References:

Eberle, S. 2015. https://coachad.com/articles/relative-energy-deficiency-in-sports/ retrieved Oct 6, 2017.
Vanderburgh, P.M. and Laubach, L.L. Validation of a 5k Age and Weight Run Handicap Model. JEPonline 2006; 9(3):33-40.

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2018!!!

December 31, 2017

As many take this time to set goals for the new year…don’t forget to reflect back on the year we leave behind. As triathletes (and TYPE A athletes) we focus on goals, numbers, statistics, etc…I was thrilled to punch in my Training Peaks chart yesterday to see that I swam, biked and ran enough miles [...]

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Accountability in 2018 (Repeat of December 2016 post)

December 1, 2017

accountability [uh-koun-tuh-bil-i-tee] noun 1- the state of being accountable, liable, or answerable. As triathletes are often type A personalities or self starters, at times, they need accountability. That “accountability” can take many forms. For some, it can be performance in a race, for some it can be answering to a coach or training partners and [...]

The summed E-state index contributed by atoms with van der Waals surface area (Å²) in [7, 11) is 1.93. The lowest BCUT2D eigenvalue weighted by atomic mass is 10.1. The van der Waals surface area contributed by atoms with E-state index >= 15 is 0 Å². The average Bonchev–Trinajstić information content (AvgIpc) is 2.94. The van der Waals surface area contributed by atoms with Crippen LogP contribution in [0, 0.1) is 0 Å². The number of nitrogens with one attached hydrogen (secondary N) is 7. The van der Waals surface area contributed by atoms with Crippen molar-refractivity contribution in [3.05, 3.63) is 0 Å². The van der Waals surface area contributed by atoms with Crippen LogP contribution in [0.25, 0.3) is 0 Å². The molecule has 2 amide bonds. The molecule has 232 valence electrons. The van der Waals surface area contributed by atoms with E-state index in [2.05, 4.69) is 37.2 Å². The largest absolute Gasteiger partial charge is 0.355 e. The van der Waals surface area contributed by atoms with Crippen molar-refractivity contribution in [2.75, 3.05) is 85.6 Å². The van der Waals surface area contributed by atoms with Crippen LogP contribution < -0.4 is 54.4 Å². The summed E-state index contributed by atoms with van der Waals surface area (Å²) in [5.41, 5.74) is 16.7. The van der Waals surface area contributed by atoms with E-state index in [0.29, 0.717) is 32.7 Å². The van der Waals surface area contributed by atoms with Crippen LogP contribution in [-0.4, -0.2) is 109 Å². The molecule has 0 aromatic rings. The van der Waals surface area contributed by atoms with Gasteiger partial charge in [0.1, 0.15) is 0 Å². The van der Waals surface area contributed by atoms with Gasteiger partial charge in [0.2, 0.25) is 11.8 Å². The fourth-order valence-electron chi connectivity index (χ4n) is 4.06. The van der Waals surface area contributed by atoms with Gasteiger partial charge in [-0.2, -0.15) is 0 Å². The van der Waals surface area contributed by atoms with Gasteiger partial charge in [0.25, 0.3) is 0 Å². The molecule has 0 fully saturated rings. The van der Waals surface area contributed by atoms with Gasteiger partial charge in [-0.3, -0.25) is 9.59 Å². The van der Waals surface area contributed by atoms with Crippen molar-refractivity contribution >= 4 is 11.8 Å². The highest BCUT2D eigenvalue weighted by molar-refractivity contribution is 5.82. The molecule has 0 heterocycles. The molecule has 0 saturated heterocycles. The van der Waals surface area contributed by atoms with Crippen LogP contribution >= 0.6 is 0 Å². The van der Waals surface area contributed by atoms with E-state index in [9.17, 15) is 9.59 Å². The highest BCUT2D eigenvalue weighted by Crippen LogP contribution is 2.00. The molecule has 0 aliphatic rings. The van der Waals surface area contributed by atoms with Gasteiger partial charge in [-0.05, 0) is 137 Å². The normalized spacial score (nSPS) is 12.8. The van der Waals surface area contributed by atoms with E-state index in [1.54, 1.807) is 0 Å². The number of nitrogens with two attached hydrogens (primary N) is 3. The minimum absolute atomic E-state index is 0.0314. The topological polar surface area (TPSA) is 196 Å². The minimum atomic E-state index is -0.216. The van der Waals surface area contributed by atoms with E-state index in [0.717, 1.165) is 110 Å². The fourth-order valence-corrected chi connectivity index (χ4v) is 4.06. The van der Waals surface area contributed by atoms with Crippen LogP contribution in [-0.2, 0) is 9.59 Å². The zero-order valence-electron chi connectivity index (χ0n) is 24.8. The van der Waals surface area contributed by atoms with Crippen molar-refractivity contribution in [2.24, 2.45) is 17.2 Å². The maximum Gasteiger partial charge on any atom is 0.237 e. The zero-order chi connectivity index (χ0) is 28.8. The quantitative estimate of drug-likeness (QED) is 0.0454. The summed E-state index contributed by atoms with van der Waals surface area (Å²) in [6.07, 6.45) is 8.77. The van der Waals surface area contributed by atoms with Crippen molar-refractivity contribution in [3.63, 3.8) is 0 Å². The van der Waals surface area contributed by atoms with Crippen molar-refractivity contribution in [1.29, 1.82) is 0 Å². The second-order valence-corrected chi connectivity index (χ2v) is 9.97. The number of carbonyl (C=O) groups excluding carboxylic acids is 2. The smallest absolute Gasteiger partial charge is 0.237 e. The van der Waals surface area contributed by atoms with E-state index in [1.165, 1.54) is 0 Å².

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Season ending and recap

September 4, 2017

Happy Labor Day! The 2017 season is coming to a close and Start-tri athletes as well as training friends/partners had a great summer with a few more races to finish out the season. This summer brought numerous finishers at sprint triathlons, half-ironman and ironman races as well as the world championships in Penticton, British Columbia. [...]

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Start-tri Athlete of the Month August Spotlight:Mike Tropea